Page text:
The Bezalel School created secular as well as religious items. These included souvenirs, jewelry, vessels, carpets and other types of objects for personal and domestic use. Whether secular or ceremonial, they were decorated with themes connected to the Land of Israel and featured verses from the Bible. Bezalel artists combined Eastern and Western motifs as well as indigenous materials and craft skills. Included on this lidded box, which could have been used for powder, are the phrases: “If I am not for myself, who will be for me?” and “If not now, when?” (Ethics of the Fathers 1:14).
The lid includes lines from Psalm 137: “If I forget you, O Jerusalem, let my right hand wither; Let my tongue stick to my palate if I cease to think of you.” The spies carrying grapes symbolize abundance and prosperity.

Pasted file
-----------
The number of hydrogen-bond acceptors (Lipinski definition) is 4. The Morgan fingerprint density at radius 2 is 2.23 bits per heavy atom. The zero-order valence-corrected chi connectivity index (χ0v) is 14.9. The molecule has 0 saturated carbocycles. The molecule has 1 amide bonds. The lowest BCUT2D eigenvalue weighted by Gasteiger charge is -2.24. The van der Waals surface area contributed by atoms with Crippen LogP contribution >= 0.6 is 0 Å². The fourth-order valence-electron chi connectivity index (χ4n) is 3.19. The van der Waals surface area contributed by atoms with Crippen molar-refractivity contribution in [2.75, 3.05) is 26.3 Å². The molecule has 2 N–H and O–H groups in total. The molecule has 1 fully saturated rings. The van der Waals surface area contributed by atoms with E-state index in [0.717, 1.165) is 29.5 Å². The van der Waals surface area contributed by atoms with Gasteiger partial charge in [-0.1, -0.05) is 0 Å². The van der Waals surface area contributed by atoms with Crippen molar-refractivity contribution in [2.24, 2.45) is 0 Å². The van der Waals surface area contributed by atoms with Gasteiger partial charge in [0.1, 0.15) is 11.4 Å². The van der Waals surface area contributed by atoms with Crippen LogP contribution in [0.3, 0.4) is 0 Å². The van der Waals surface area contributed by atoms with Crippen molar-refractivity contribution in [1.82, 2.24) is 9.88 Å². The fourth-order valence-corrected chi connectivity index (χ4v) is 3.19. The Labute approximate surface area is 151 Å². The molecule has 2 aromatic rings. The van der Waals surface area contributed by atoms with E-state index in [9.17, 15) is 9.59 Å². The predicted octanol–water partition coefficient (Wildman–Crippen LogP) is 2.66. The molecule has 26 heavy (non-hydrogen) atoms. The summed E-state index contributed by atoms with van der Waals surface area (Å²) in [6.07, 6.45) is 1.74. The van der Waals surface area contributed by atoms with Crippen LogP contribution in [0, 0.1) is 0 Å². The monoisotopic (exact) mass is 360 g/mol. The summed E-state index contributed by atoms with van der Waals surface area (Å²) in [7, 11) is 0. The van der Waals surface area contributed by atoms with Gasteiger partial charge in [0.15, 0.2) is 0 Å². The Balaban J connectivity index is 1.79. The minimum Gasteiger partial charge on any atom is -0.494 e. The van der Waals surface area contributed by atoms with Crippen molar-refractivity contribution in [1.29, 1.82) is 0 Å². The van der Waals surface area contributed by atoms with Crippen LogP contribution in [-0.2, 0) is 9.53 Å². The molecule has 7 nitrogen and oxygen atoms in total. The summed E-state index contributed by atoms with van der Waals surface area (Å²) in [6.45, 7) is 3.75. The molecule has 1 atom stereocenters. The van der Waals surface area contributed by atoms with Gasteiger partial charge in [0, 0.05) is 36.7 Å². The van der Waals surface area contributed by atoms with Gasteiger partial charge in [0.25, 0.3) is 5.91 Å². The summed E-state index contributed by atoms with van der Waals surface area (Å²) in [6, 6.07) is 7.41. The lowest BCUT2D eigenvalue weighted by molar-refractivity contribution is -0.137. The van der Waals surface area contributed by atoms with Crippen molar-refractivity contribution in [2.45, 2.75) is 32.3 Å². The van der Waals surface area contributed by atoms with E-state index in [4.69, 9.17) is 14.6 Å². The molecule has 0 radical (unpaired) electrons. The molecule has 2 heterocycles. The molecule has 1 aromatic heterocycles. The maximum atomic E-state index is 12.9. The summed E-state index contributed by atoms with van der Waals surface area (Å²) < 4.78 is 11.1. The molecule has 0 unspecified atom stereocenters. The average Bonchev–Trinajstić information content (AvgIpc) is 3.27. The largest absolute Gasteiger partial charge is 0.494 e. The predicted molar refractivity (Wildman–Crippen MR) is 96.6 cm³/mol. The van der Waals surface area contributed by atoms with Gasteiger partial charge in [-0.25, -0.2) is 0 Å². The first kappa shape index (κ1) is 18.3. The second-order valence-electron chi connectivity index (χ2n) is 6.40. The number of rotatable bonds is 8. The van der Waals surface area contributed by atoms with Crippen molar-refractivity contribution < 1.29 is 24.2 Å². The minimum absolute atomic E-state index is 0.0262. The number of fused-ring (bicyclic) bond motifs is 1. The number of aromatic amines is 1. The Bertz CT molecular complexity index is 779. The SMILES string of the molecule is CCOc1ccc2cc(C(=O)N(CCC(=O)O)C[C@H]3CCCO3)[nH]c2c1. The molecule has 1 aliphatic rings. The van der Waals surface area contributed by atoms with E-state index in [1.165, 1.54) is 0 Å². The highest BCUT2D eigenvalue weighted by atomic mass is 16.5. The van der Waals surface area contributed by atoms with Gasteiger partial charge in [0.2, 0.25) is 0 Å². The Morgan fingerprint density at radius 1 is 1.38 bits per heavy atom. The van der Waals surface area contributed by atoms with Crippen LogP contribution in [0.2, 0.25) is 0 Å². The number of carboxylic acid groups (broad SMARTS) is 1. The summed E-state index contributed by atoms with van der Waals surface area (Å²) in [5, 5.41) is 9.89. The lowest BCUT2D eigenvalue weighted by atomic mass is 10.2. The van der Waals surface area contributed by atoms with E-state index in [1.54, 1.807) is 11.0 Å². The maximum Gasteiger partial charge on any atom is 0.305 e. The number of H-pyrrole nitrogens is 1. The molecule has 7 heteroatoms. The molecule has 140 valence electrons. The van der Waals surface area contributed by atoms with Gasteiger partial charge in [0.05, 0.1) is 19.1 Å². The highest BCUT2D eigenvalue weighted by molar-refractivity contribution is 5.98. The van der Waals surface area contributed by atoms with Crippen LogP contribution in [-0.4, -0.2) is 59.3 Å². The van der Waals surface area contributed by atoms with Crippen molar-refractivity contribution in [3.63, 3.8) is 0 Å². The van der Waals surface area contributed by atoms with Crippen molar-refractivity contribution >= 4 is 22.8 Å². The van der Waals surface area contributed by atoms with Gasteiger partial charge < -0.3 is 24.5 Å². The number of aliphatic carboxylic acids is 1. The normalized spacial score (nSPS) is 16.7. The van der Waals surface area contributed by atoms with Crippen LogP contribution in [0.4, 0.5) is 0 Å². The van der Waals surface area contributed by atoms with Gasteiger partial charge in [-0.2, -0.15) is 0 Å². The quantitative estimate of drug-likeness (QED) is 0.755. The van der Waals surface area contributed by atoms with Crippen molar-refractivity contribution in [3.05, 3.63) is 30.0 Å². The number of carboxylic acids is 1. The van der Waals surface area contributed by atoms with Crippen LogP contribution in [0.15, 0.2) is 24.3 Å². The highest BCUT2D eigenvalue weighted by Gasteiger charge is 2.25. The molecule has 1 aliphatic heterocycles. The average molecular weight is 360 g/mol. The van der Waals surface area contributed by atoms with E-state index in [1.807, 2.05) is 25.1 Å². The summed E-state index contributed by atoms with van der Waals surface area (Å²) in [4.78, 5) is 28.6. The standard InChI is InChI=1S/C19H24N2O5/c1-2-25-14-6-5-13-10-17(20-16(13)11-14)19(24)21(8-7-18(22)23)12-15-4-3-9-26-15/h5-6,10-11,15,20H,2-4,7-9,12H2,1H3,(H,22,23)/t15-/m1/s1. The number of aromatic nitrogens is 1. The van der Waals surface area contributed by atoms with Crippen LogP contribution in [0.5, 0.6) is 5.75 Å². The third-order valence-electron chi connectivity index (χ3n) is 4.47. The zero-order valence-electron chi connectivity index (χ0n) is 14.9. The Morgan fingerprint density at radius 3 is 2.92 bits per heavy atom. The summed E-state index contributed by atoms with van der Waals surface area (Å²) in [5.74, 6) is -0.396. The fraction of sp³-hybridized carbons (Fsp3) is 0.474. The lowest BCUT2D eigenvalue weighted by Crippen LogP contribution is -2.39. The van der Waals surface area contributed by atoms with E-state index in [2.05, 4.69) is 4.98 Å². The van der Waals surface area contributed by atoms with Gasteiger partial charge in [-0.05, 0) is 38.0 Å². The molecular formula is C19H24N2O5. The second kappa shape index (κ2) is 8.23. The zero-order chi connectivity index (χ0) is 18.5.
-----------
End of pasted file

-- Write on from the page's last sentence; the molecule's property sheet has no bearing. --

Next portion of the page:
This brass frame is etched with leaves and vines, clusters of grapes and peacocks, as well as Bezalel and Jerusalem in stylized Hebrew characters.
This Damascene-work plate features a five-branched menorah and inscriptions of biblical verses in delicately inlaid silver. At the bottom center of the inner circle, Bezalel is written in stylized Hebrew characters.
Bezalel’s silver department, founded in 1908, offered a leading role to the Jerusalem Yemenite community, which had a long tradition in this craft in the southern Arabian peninsula.
This ring and brooch set were acquired in Jerusalem probably in the mid-1920s by a young American woman on a visit to Palestine.